A (mostly) friendly competition between 2 avid birdwatchers that are also friends/co-workers. Who can observe more bird species in Idaho in 2009? Will they still be friends at year's end? ;-)

Tuesday, May 5, 2009

'South Hills' Crossbills!

On Friday, May 1 I had the opportunity to join several US Fish & Wildlife Service (USFWS) colleagues on a field trip to the South Hills (south of the Twin Falls area) in search of an endemic population (species?) of crossbill - the 'South Hills' Crossbill (see http://www.uwyo.edu/benkman/ then hit 'publications', then select the 3rd article down, entitled, "A new species of red crossbill (Fringillidae: Loxia) from Idaho."). My partners in crime were all USFWS employees in town for a meeting all week, including Terry Rich (national Partners in Flight coordinator - based in Boise), Stephanie Jones (Denver, CO), Mike Green (Portland, OR), Dave Krueper (Albuquerque, NM), Steve Lewis (Minnesota), and Mark Seamans (Laurel, MD). I've known Terry, Stephanie, Mike, and Dave for years and I was glad to get an opportunity to spend more time with them but I also enjoyed getting to meet Steve and Mark - all were fun birding companions.

Our first stop was Diamondfield Jack - a site that crossbill researcher Craig Benkman (who will be the banquet speaker when the Western Field Ornithologist's meeting is in Boise this fall - http://www.westernfieldornithologists.org/conference.php) had suggested to Terry. We arrived to snow flurries that got a little heavier ... We split up & spread out a bit and, despite the elevation & weather, the site was pretty birdy. We soon heard a Fox Sparrow (year bird for me!) belting it out in the distance and then Mike spotted an adult Northern Goshawk that blew by us while we were admiring a Red-naped Sapsucker. Then, Mark, Dave, & Terry started whistling & waving their arms and we figured we better run ... They'd heard some crossbills! Soon after we all arrived on the scene, 5 crossbills obliged and flew out over us calling (though tough to put into words, to those of us with some experience hearing Red Crossbills in a variety of areas, these call notes sounded noticeably longer and less 'voicy' than other crossbills) and proceeded to land in the top of a Lodgepole Pine not too far from the parking area. I pulled out my scope and we enjoyed decent views of both males & females (only got pics of a cooperative female) as they were feeding on the pine branches.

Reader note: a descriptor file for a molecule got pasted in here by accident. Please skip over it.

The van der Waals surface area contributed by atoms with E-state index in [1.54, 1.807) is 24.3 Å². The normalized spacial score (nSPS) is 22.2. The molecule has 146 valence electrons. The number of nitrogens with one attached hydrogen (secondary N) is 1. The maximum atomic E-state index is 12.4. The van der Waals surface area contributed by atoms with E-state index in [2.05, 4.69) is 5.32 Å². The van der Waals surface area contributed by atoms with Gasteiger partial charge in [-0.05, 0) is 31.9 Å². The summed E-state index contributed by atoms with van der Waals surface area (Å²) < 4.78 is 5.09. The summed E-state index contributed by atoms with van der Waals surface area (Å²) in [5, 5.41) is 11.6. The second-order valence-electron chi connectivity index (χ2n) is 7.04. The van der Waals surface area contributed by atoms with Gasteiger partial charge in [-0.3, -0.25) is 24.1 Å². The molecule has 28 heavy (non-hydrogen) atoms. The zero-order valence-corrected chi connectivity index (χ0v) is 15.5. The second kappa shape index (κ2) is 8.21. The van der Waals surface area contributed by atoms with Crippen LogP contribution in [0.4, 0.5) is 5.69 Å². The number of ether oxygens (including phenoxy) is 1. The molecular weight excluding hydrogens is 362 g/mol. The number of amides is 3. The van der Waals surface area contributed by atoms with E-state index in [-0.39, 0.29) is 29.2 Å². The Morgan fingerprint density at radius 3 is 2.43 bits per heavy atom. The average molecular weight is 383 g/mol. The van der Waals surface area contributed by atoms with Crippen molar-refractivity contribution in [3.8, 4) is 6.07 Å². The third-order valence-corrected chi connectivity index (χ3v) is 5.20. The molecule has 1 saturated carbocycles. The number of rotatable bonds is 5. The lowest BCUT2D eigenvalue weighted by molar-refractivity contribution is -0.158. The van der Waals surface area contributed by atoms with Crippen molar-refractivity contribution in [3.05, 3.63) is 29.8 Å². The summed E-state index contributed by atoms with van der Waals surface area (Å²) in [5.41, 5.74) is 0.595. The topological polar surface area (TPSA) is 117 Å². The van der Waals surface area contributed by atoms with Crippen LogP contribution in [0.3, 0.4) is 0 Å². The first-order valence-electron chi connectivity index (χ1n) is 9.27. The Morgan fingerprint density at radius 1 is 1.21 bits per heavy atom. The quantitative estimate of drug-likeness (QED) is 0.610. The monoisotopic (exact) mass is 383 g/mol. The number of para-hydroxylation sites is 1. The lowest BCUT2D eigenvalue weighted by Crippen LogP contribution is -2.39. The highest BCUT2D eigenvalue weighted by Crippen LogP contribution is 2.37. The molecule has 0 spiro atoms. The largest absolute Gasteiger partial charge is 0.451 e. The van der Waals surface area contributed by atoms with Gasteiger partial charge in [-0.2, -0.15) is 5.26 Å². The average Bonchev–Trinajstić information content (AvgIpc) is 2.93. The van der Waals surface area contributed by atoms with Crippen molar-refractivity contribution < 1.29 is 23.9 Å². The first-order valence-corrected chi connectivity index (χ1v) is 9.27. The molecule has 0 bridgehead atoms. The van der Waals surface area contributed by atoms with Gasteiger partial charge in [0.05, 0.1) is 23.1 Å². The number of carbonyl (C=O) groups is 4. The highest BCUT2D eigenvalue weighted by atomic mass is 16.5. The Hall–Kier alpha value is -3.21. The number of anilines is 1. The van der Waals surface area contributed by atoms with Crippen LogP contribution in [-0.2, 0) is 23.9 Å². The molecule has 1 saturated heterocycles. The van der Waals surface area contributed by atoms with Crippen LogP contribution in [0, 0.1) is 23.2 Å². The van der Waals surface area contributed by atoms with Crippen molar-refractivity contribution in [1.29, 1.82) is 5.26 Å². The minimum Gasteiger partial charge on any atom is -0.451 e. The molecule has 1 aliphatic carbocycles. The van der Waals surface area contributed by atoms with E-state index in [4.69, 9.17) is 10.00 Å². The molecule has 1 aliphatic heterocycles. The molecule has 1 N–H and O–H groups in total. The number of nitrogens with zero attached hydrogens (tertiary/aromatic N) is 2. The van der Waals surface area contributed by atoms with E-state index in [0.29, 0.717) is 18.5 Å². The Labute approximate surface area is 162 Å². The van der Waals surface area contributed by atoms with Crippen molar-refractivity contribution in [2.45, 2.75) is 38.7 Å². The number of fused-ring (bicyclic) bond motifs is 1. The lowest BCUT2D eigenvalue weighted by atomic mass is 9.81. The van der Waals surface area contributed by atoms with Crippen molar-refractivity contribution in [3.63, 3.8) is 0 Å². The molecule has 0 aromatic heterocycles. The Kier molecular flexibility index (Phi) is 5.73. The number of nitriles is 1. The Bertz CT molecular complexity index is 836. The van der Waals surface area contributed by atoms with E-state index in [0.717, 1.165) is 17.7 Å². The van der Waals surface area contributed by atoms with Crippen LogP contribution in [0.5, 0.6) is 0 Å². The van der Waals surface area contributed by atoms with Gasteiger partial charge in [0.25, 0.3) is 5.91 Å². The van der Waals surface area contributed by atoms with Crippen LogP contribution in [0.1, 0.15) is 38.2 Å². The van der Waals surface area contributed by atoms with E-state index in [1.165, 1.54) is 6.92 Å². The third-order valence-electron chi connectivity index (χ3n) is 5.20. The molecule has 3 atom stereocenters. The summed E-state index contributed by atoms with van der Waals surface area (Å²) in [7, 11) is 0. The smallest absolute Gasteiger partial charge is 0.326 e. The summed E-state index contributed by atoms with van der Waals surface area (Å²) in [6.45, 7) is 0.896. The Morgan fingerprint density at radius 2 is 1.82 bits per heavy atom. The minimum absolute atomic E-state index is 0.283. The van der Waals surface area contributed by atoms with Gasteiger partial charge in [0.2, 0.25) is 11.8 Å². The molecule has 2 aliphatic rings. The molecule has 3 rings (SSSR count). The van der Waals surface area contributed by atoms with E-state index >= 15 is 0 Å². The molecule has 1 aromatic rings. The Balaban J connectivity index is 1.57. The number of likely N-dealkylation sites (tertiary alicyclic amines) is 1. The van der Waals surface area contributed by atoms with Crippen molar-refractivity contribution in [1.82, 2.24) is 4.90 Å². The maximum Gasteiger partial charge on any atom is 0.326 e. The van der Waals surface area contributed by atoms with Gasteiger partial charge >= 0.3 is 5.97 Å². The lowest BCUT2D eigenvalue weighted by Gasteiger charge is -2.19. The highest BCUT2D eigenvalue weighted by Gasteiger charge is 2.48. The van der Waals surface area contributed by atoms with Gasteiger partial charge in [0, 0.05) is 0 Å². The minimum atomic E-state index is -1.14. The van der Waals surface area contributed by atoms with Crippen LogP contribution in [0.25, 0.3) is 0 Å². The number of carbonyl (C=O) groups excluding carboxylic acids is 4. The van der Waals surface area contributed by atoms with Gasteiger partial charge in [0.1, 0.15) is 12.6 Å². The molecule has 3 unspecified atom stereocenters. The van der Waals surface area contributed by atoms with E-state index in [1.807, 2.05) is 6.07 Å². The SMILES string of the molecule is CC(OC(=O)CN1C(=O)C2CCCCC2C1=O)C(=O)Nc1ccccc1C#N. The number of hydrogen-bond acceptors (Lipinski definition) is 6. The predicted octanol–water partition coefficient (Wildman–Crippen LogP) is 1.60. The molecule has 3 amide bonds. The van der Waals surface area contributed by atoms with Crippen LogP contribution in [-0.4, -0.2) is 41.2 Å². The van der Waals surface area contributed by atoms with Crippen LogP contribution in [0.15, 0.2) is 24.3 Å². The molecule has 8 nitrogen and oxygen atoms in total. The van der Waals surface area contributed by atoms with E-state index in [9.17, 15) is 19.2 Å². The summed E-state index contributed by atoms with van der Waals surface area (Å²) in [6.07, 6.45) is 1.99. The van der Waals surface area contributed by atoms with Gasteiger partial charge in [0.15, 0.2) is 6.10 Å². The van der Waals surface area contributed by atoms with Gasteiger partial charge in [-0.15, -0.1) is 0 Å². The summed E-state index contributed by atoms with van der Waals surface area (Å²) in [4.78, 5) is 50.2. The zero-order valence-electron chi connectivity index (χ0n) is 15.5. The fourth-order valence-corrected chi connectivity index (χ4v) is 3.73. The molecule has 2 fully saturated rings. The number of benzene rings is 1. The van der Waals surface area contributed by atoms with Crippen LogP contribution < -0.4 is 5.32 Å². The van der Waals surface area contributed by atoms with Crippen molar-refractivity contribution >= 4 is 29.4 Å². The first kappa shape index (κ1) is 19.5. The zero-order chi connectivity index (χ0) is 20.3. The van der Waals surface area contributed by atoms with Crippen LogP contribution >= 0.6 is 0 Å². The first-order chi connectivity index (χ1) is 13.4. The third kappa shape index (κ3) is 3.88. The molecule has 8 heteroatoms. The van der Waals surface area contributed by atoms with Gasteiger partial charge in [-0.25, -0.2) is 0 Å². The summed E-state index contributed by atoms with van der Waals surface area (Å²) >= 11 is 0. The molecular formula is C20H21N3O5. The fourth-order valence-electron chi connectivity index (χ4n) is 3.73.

A female 'South Hills' Crossbill in a Lodgepole Pine - these are best distinguished by voice (well, and range since they breed only in the South Hills and Albion Mountains) but the bill is a little longer and deeper than most Red Crossbills

Here's the crew taking a closer look ...

Another view of the same female 'South Hills' Crossbill

Victorious! Happy USFWS biologists after seeing their first 'South Hills' Crossbills - from left: Dave, Terry (giving a celebratory 'whoop'?), Mike, Stephanie, Mark, and Steve

After enjoying the crossbills, we birded a bit more in that area (enjoyed fleeting views of a male Williamson's Sapsucker) before working our way back down Rock Cr Rd and trying (mostly in vain) to find some newly-arrived migrants.

Mark, Steve, Stephanie, and Terry trying hard to find some migrants along Rock Creek Rd

We made a few other stops en route, including along the Snake River in Buhl and -briefly as I had a soccer game to get to ;-) - at Mountain Home Reservoir and were able to see/hear several year birds, including a singing Yellow Warbler, several Least Sandpipers, and Black-necked Stilts. I also enjoyed a pair of Gray Partridge - if only b/c this species is still eluding Heidi (wouldn't be a lifer for her so I won't feel bad if she misses it!)!!

All in all, a great day as I really enjoyed conversations with Dave & Mike in the car and also appreciated the opportunity to observe a unique bird taxa (forecasted to be upgraded to full species status with the next revision of the American Ornithologist's Union checklist) that is endemic to Idaho!



1 comment:

  1. Hi I am a Texas birder and would like directions on how to see the South Hills Crossbill. Can you help me. Suzanne McCandless (suzannemccandless@gmail.com)